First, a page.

The first application of arsenic as a pigment was as a paint dye. The pale green shade caught on as a “refined” color. American manufacturers began using arsenic to color a range of consumer goods. Children’s toys were painted with arsenical paint. Arsenic-dyed paper was used in greeting cards, stationery, candy boxes, concert tickets, posters, food container labels, mailing labels, pamphlets, playing cards, book-bindings, and envelopes –envelopes the sender had to lick.
From The Ann Arbor Chronicle | In the Archives: Poison Pages
Submitted by Blake on November 3, 2017 - 3:43pm
Card catalogs feel very old but are shockingly new. Merchants stored letters and slips of paper on wire or thread in the Renaissance. (Our word “file” comes from filum, or wire.) But a whole technology, based on scientific principles, for storing, retrieving, and circulating an infinitely extensible batch of documents? That is some modern-ass shit. And it helped create the world we all live in.
From Card catalogs and the secret history of modernity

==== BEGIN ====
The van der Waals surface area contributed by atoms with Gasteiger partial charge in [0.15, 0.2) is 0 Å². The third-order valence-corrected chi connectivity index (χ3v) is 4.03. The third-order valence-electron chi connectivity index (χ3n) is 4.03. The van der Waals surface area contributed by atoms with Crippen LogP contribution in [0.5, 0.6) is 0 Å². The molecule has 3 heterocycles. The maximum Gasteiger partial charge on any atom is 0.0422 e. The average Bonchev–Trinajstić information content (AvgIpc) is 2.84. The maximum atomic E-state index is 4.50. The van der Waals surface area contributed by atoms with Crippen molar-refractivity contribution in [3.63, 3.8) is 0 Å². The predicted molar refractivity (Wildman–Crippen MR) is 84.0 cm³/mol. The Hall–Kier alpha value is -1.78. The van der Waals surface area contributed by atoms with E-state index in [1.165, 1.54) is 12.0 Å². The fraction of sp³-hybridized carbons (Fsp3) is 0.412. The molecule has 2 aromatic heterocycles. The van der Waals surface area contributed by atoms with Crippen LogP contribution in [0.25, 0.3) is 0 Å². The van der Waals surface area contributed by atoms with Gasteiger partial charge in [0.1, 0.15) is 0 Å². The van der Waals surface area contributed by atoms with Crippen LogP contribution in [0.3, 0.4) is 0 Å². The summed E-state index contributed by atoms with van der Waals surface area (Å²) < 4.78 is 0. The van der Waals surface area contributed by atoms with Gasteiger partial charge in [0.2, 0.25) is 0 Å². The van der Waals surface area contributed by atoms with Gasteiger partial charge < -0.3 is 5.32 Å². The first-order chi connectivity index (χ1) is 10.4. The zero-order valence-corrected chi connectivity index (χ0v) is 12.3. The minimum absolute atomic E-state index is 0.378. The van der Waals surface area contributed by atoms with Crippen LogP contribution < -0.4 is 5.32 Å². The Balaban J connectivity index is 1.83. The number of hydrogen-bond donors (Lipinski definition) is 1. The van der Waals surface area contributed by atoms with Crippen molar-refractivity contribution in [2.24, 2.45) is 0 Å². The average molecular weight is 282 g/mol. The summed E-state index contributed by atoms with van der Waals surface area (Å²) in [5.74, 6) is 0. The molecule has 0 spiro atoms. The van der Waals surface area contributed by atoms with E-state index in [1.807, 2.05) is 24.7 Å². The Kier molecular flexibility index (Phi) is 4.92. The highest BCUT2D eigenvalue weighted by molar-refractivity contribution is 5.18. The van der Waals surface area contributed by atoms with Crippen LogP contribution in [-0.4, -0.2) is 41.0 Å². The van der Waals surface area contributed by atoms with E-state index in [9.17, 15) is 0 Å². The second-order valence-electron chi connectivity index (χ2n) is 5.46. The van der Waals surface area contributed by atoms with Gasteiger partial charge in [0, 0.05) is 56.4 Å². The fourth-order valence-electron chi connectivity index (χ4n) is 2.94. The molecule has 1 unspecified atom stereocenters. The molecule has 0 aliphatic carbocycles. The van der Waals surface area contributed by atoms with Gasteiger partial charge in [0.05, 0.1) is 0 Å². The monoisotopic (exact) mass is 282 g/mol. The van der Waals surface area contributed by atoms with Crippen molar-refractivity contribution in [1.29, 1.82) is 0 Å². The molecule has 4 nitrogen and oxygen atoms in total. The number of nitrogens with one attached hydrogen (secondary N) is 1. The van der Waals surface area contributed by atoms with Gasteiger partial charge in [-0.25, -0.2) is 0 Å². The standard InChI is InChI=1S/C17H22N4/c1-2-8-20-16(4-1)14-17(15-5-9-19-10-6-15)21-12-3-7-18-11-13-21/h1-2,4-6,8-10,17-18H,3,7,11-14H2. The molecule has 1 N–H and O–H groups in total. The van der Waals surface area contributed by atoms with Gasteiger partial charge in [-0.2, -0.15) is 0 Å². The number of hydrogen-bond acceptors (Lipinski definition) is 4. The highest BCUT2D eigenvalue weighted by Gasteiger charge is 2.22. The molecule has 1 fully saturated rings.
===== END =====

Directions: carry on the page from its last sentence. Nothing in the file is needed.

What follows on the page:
Submitted by birdie on October 27, 2017 - 11:28am
An award might be in your future.
Here’s information from ALA/PLA if you wish to make a nomination.
Submitted by Blake on October 26, 2017 - 8:15pm
Submitted by Blake on October 25, 2017 - 11:09am
Submitted by Blake on October 23, 2017 - 9:19am
Submitted by Blake on October 18, 2017 - 9:08am
It’s funny to think I just stumbled on this book by chance. I must have been escaping from something much more heavy—I love the turgid pace of an academic book, if it’s a topic I really care about, about once a year. I think I probably escaped to Jean Stafford from something like that, and I didn’t expect much of her. I thought, Oh, this is just good old-fashioned fiction, I’ll try that for a change. So often you’re just reacting to the last book you read, and you want something that’s a little bit of an antidote to that. I’ve found that if I live a more programmatic life where I’m reading the books that I’m supposed to read—if I’m accomplishing all my little chores of reading what everybody else is reading—I stop having time to read in a way that’s rich and multiple.
From Happy Accidents